The Spanish Girl
Don’t carry your hiking boots in your hands when crossing rivers and streams. The Spanish girl did. Fell and her boots fast went down a nearby waterfall. And so did her trip end! Luckily this happened next to one of the mountain roads and I am sure somebody picked her up and drove her down from the mountain. Make sure to have space for your boots in the backpack, so that you can have both your hands free!
The Slovakian Way
We dropped some of the food, so that we all could carry with us some bottles of boose. Not a good idea, on top of that, the food they brought was low on energy. But I was impressed with the speed they completed the hike.
The Norwegian Trekking Association, Ringerike, was also doing a “hike”. About 20 people were taking part and they got their backpacks driven around in the mountains. No complaints there. But they also got driven out lot os cans of beer, bottles of wine and boose for each night at the cabins. This honestly didn’t look good and I was a bit ashamed!
An American couple brought a bottle of wine for the last evening, just to be able to celebrate that they had completed the hike. Perhaps not a bad idea, as there is no alcohol being sold on the cabins. And finishing the trip was something to celebrate and after all we were all on holidays. But hey, most of us can stay without alcohol for 3-4 days?
The Dutch Man
As you might know, there are no mountains in the Netherlands. So this is fairly impressive. Not only did he bring his wife with him on the hike, but also their six kids. Yes, you read correctly, six kids. All of the kids carrying their own backpack, packed for their age. The father had a backpack with the impressive weight of 33 kg, including a big lavo tent. Hats off, they all completed the hike!
The Icelandic Way
4h 19min 55sec. Yes, you read correctly. On the second day of our hike, Laugavegur Ultra Marathon took place. Winner this year, as last year, was Icelandic Björn Margeirsson and this year he improved the record from 2009. The first woman to reach the finish line in the Laugavegur Ultra Marathon 2012 was the Scottish Angela Mudge. She ran on a new record, 5:00:55. A record improvement of amazing 20 minutes.
Normally four days is used to hike the same distance with backpack. 301 runners started and only 27 did not complete!
The hike can best be described as an escape from hell (Landmannalaugar) with its boiling mud pots, through the dessert, where you end up in paradise (Þórsmörk). I’m pretty sure most Icelanders will not agree with me, but that was what I felt there and then.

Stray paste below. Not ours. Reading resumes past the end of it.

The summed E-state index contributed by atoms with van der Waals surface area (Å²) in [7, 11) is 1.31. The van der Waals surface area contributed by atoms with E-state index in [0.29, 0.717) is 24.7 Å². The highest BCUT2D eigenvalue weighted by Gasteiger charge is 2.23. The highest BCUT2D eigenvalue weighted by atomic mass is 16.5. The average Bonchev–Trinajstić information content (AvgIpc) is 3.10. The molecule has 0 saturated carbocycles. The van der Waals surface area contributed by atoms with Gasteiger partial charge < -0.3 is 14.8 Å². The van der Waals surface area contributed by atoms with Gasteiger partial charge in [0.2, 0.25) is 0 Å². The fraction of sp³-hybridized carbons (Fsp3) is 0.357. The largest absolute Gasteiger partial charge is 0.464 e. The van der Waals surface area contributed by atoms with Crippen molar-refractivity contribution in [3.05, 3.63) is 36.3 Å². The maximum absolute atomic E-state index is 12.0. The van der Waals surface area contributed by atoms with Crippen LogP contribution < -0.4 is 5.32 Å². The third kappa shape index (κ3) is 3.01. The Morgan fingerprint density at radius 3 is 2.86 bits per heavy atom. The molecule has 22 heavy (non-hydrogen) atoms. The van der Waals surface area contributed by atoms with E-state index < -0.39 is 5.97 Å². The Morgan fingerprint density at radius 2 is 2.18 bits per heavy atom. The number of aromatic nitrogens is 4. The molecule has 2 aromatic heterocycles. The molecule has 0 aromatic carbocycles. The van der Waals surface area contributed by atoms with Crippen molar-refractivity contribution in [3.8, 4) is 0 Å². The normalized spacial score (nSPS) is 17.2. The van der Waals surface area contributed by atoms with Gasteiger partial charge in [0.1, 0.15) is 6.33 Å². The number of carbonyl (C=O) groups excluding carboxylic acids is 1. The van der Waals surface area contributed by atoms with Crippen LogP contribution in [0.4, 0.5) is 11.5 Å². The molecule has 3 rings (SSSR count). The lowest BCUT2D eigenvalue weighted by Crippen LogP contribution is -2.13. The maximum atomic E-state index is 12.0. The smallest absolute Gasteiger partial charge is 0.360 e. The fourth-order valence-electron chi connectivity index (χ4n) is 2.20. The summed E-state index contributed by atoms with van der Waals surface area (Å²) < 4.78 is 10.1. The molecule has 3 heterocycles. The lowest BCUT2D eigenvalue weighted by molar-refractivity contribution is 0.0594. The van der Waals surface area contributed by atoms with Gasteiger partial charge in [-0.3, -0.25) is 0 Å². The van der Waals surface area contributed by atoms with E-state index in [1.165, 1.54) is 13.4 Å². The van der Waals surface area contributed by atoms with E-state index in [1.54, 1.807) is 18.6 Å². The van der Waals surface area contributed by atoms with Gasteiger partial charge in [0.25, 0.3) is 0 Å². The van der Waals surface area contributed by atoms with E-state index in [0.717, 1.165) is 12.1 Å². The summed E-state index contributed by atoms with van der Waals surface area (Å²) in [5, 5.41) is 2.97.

Landmannalaugar – Hrafntinnusker
Distance 12 km, estimated walking time 4 – 5 hours. Elevation increase: 470m. We did the trip in 3,5 hours and could have done it to the next cabin. Some did, but I’m glad we didn’t. Elevation increase 470 meters and the first 10 km feels like going up – up – up.
From the hut in Landmannalaugar the trail goes through a rough lavafield “Laugahraun”. From there on up the slopes of “Brennisteinsalda” and to the plateau. The stunning view offers an incredible spectrum of colours. After 3 – 4 hours you arrive at “Stórihver”, a hot spring and almost the only green spot the first day. In most years the rest of the trail from “Stórihver” to Hrafntinnusker hut is covered with snow. Chances of fog are very high so even though the trail is clearly marked you should be careful. Just before you reach Hrafntinnusker hut you pass a memorial of an Israeli who died of hypothermia close to the track!
A walk to the remainings of an icecave (approx. 1.5km from the hut) is a must. The icecave collapsed in 2008, but is still a beautiful view. I can also recommend the mountain top (Mt. Söðull) next to the hut. You can reach it in 20 minutes. It has a beautiful view back on Landmannalaugar.
“Hrafntin” means obsidian, and just about all rocks in the area are made of this black volcanic glass.
Hrafntinnusker – Álftavatn
Woke up from a fantastic sleep and started the day with a quick breakfast. Already at the breakfast table we were talking about how to make today’s walk longer. We decided to hike up a glacier.
12km (with detour: 18km) We took the extended hike in 5,5 hours. If the first day was all about walking up – up – up, the second day was all about walking down. Elevation decrease: 490m.